Wednesday, 2 April 2014

Review: Grasshopper Jungle by Andrew Smith

Grasshopper Jungle by Andrew Smith
Format: Paperback
Published by Electric Monkey (Egmont Books) on 17th February 2014 (first published 11th February 2014)
Pages: 394
Genre: YA, Horror, Science Fiction
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In the small town of Ealing, Iowa, Austin and his best friend Robby have accidentally unleashed an unstoppable army. An army of horny, hungry, six-foot-tall praying mantises that only want to do two things.

This is the truth. This is history.
It's the end of the world.
And nobody knows anything about it.

Oh, this book is so weird and kind of a delight to read.

I really enjoyed reading it. It was gross and funny and sad and so, so weird. I wanted to give it four stars but ultimately I found that it let me down in some aspects so I took off half a star. But I really have to say that you should give this book a go if you like being surprised, because this book is a really nice surprise. It's unlike anything in the YA genre.

It's really frank and perhaps somewhat over-the-top when it comes to the mindset of a teenage boy, but the over-the-topness is probably what makes this book so fun. You're just unable the tear your eyes away from the page as the narrator, a sixteen-year-old teenage boy called Austin Szerba, talks over and over again about how horny he is. Everything makes him horny. He also thinks about balls a lot. His, and other people's. If you find yourself recoiling from that, this book probably isn't the book for you. "Horny" is a word that pops up probably on average at least once or twice per page.

Also if you're squeamish, this is probably not the book for you either. Giant praying mantises eat people, and sometimes each other. It's pretty horrifying.

But underneath it all this book is about how confusing it is to be a teenager. Austin tries to make sense of his world, the history of his life and the lives of those around him; he finds connections in everything. But he can't really make sense of how he has feelings for both his girlfriend and his male best friend at the same time, and that's what preoccupies his mind the most.

Honestly, a YA book where the male MC not only constantly fantasises about having a threesome with his girlfriend and his male best friend but also tells the reader again and again that he really does love both of them deeply was something I never thought could happen. It was a brilliantly complex portrayal of sexuality and romantic love. I'm glad we've got to the point where this is something that can happen in a YA book.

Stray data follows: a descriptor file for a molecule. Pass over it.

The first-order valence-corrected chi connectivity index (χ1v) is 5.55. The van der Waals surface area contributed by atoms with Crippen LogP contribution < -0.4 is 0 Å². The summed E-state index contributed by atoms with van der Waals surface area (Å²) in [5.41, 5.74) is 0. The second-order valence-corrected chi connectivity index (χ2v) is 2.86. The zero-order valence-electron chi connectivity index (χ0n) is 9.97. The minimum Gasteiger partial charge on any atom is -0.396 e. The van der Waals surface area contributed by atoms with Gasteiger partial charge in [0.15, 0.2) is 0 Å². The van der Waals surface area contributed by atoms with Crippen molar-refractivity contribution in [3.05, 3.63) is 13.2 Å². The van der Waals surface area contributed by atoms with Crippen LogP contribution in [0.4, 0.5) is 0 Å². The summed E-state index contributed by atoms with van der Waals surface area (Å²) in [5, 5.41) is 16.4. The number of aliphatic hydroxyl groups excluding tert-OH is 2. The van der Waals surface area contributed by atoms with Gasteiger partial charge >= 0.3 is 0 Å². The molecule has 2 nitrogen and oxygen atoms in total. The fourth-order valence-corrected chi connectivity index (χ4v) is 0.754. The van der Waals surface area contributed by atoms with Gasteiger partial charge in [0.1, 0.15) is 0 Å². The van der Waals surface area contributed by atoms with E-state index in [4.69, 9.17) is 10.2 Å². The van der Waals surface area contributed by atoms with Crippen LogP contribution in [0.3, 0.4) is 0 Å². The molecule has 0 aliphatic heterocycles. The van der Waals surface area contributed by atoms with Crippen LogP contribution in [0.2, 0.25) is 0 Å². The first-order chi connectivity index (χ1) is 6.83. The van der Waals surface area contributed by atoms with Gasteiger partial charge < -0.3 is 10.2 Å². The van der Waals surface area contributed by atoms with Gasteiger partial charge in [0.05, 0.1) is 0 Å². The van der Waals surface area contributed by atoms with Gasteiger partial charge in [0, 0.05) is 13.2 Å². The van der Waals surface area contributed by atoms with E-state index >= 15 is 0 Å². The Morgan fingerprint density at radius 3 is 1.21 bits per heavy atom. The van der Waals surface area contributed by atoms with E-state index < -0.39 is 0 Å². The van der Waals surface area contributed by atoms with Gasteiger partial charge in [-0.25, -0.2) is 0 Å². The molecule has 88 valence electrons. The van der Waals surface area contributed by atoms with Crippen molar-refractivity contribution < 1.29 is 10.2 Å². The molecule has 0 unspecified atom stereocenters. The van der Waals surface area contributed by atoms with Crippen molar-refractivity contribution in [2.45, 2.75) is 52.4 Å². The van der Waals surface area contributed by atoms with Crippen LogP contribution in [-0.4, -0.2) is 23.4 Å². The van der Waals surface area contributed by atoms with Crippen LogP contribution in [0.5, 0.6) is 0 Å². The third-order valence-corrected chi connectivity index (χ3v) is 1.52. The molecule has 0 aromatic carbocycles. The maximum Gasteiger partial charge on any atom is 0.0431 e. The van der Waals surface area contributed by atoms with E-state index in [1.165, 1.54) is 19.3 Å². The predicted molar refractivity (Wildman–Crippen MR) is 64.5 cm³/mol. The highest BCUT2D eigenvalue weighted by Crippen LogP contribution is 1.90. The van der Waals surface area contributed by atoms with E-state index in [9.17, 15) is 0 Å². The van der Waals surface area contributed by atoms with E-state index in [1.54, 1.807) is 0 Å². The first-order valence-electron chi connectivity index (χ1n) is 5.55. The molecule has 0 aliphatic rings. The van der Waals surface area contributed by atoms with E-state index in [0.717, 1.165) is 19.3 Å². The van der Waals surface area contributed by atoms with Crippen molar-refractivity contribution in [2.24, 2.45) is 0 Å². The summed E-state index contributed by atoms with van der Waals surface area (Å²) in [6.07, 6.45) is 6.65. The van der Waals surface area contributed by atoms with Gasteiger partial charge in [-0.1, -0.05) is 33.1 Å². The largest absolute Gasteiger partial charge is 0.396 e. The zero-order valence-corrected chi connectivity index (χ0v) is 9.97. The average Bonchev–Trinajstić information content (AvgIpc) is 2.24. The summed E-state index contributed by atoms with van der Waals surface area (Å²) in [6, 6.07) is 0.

Where this book let me down was with Shann, Austin's girlfriend. He loves Shann very much, as he keeps telling us. He loves his best friend Robby too, and that shines through so much more clearly. You understand why Austin loves Robby. There are scenes between them that thrum with a kind of sad and confused longing; Robby is just beautiful seen through Austin's eyes. He's gay and a hero and he's so many other things at once. Shann, on the other hand, hardly does anything. In the beginning, her characterisation seemed promising; she featured quite prominently. But later on her role dwindles and I feel like I, as a reader, lost sense of who she was as an individual, and I was so frustrated by that. I wanted her to do more. I wanted her and Austin to talk about their relationship and how complicated everything had become, but that didn't really happen. In general I really felt the female characters were written with less care than the male characters were; I can't really find much positive to say about the book's portrayal of female characters, and that saddens me.

This book is amazing when it comes to Austin and Robby's friendship, though. It's amazing when it comes to portraying love that exists between two men; it doesn't ever flinch away from sentiment or sexuality. Some scenes almost moved me to tears.

But I really wanted more from this book. I wanted the female characters to have more agency. They feel silent and obscured in comparison to the male characters. I also feel like so much isn't resolved when it comes to the feelings of the characters and Austin still has way too much growing up to do. I don't know how much he's actually changed by the end.

Nevertheless this book was a really fun ride. It was honest and complex and weird and bold, and I cared about Austin and Robby deeply. I only wish the book had made me care about Shann more too. This seems like something important, in a book about a boy who is just as in love with his girlfriend as he is with his gay best friend.

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